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Weight Stigma: The Socially Acceptable Prejudice. Two-part series. Presented by Josephine Money, APD

By Chloe Risaglu, APD

Weight stigma resides in society in many forms, often in ways we don’t think to question. Examples include clinic chairs, theatre and airplane seats being too small and flimsy. Movies and television portraying the large person as the ‘goofy’ friend. Unsolicited diet advice from strangers. Being stared at, given a wide berth – or purposely bumped in to.

As well as being discriminatory and having negative social impacts, weight stigma is associated with poor physical and psychological outcomes. This includes oxidative stress, increased CRP, low self-esteem, anxiety and depression. The worrying difference between the stigma of weight and other forms of prejudice (eg. racism), is that weight bias is often not questioned.

Being in a larger body means not receiving the same quality of treatment as those in smaller bodies. Many health professionals are quick to jump to weight loss as the answer to any health issue, failing to consider the relevance of weight. Treatments that would be offered to a people in smaller bodies are denied to people in larger bodies.

Jo argues that the dominant culture in Australia and New Zealand means that we all have an anti-fat bias, and she includes herself in this. How do we become more aware of our own weight bias to ensure we don’t contribute to the issue?

Some of the things we can do to improve our own practice include:

  • Examine and unpack our own biases; think about the messages we’ve received and where they came from. Be self-compassionate with ourselves during this process.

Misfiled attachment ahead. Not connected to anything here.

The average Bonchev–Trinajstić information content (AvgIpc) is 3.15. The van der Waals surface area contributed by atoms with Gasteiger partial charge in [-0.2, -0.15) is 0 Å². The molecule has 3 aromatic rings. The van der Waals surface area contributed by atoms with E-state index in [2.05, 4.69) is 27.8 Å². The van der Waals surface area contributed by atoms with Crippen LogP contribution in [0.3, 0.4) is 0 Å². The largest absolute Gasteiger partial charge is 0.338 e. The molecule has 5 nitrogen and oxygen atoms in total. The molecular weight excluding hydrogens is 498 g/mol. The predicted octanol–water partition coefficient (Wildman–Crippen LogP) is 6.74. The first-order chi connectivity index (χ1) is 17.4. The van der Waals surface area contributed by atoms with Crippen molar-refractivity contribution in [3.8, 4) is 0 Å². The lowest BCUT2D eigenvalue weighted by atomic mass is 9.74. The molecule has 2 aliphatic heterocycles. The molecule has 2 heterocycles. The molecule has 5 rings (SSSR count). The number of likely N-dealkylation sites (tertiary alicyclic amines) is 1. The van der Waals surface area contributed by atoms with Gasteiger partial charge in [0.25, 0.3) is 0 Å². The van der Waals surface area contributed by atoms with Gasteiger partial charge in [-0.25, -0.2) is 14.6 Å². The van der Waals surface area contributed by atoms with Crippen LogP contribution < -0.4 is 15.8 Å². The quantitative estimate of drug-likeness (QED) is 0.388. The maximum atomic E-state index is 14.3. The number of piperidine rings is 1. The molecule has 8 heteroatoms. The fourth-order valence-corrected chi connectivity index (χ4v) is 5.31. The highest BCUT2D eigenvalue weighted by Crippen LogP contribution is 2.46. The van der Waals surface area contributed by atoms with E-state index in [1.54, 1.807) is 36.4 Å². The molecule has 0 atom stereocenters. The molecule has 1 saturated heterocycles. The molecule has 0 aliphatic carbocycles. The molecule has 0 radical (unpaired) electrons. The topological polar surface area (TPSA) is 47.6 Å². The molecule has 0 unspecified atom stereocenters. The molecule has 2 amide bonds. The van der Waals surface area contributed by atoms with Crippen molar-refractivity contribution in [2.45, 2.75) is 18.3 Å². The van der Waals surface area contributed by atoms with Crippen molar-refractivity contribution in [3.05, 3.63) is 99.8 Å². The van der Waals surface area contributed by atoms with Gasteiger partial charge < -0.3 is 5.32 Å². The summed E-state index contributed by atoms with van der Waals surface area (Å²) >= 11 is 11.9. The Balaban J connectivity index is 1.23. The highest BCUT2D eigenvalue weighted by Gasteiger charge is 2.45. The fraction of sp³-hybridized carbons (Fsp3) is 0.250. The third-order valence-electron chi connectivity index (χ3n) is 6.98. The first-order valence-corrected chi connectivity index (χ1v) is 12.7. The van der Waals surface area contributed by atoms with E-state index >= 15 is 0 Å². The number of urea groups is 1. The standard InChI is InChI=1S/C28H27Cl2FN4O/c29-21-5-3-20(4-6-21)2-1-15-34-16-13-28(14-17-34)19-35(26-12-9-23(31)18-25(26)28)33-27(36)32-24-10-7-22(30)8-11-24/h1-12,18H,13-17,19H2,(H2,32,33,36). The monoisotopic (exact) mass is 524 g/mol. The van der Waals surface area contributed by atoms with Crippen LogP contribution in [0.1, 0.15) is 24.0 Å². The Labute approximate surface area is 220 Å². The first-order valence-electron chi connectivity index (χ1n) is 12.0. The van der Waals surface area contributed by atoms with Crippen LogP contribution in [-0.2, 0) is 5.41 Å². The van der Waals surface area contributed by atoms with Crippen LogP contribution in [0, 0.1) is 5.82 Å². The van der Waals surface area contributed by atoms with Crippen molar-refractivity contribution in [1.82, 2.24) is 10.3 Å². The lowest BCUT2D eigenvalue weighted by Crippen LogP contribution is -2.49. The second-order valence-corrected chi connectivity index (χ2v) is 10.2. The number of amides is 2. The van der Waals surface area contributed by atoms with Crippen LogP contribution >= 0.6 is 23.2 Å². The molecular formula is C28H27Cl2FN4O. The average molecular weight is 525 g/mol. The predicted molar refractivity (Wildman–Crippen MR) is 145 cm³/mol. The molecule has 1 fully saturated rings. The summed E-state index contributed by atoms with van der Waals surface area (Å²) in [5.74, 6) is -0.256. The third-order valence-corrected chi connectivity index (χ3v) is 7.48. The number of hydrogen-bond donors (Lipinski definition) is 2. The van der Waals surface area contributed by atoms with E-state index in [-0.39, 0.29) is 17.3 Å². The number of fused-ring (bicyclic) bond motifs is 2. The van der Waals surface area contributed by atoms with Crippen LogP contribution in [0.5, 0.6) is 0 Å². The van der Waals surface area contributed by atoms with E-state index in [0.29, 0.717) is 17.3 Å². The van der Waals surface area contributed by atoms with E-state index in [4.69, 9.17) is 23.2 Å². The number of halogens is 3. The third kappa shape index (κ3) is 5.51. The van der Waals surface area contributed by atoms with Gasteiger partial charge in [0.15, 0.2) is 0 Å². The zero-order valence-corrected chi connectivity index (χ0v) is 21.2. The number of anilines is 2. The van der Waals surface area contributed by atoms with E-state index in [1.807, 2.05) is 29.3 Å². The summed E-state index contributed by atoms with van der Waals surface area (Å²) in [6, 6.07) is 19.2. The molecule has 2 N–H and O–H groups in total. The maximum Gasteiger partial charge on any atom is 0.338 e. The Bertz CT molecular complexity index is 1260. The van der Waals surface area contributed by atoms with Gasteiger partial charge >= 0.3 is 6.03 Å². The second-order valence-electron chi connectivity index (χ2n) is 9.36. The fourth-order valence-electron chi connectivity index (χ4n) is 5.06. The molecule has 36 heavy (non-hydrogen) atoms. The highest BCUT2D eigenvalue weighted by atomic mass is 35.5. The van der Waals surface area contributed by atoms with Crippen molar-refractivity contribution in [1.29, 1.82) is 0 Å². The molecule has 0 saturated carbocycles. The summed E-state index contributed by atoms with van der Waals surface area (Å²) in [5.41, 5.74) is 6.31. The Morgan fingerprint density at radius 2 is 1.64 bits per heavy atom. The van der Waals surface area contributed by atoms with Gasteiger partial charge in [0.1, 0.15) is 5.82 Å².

• Carefully consider the language we use with our clients (what words does the client feel comfortable with us using?)
  • Adopt a weight-neutral approach (where weight isn’t the driving goal of nutrition intervention)
  • Allow clients the space to talk about their own stories and lived experiences pertaining to their bodies (validating the experiences they have gone through and the emotions they’ve felt)
  • Evaluate the physical space of where we practice (including the amount of space a client must navigate, the artwork on walls and magazines on display (do they display a diverse range of body sizes and shapes? Do they promote diet culture?)
  • Have conversations with other people, and seek out information pertaining to weight stigma and people’s experiences

Josephine Money is an Accredited Practicing Dietitian with over 10 years’ experience in private practice. She is the director of her Melbourne-based clinic Eat Love Live and is passionate about working with individuals across the spectrum of eating disorders, disordered eating and mental health issues. Jo is the co-chair of the ANZAED Weight Stigma and Social Justice Special interest group.

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To register for the Part 2 presentation and associated documents including the assessment quiz click here